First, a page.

Product wrap on cases of water/soda bottles, paper towels, napkins, disposable cups, bathroom tissue, diapers, and female sanitary products
Furniture and electronic wrap
Plastic cereal box liners (but if it tears like paper, do not include)
Any film packaging or bag that has the How2Recycle Label shown at right
Do not include3:
Degradable/compostable bags or film packaging
Pre-washed salad mix bags
Frozen food bags
Candy bar wrappers
Please consider taking these steps to decrease plastic
I hope this helps you with decreasing and recycling of plastic packaging!
It’s a topic we don’t talk about enough, but there are ways to cook or consume beans to reduce uncomfortable gas. Beans cause gas because they are complex carbs and have sugars (healthy sugars) that cause gas as they break down in our digestive tract.
**Note: This post is not intended to replace a visit to a medical specialist. I am not licensed or certified to give medical advice. This list contains suggestions that I have personally found useful.**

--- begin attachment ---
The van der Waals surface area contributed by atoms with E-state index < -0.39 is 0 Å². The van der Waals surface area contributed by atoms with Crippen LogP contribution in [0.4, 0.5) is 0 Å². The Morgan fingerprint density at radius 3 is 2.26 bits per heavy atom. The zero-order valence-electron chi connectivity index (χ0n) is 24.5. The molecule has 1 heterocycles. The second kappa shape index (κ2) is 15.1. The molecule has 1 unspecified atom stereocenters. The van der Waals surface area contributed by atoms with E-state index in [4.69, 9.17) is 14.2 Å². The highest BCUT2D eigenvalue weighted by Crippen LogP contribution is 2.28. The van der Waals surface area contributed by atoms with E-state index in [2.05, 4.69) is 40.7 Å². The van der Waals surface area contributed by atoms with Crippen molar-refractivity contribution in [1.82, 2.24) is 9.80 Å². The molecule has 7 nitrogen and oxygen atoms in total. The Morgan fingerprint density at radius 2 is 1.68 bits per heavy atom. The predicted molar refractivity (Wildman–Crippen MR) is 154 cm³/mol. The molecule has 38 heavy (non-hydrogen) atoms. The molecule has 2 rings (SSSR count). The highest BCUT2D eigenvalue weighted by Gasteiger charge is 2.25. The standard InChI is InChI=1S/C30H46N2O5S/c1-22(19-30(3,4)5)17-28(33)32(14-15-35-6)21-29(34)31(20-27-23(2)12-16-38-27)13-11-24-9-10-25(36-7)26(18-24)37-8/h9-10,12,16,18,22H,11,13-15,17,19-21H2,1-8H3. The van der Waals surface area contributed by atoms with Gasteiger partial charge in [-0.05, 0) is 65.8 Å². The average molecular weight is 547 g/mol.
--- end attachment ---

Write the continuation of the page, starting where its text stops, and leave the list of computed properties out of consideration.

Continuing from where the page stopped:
Progressively add beans into your diet so your body can get used to digesting them.
Avoid eating fruit or other sugary foods at least two hours before or after consuming beans. Adding different types of sugars makes digestion harder and produces more gas.
Don’t just drain canned beans, but rinse them thoroughly.
Chew your food slowly. The process of digesting foods begins in your mouth. The more the food is broken down before entering your digestive tract, the less work has to be done by your stomach and intestines, where gas produces.
Don’t have a meal that combines beans and potatoes. Potatoes also have sugars that conflict with the sugars in beans that makes digestion more difficult.
Avoid cooking meals that combine beans with other proteins. Each type of protein requires different enzymes and they don’t play nicely together.
Make sure your meal is made up by 75% veggies to aid digestion.
Be aware of the types of beans you consume. Mung beans, lentils, and peas have high protein, and produce less gas.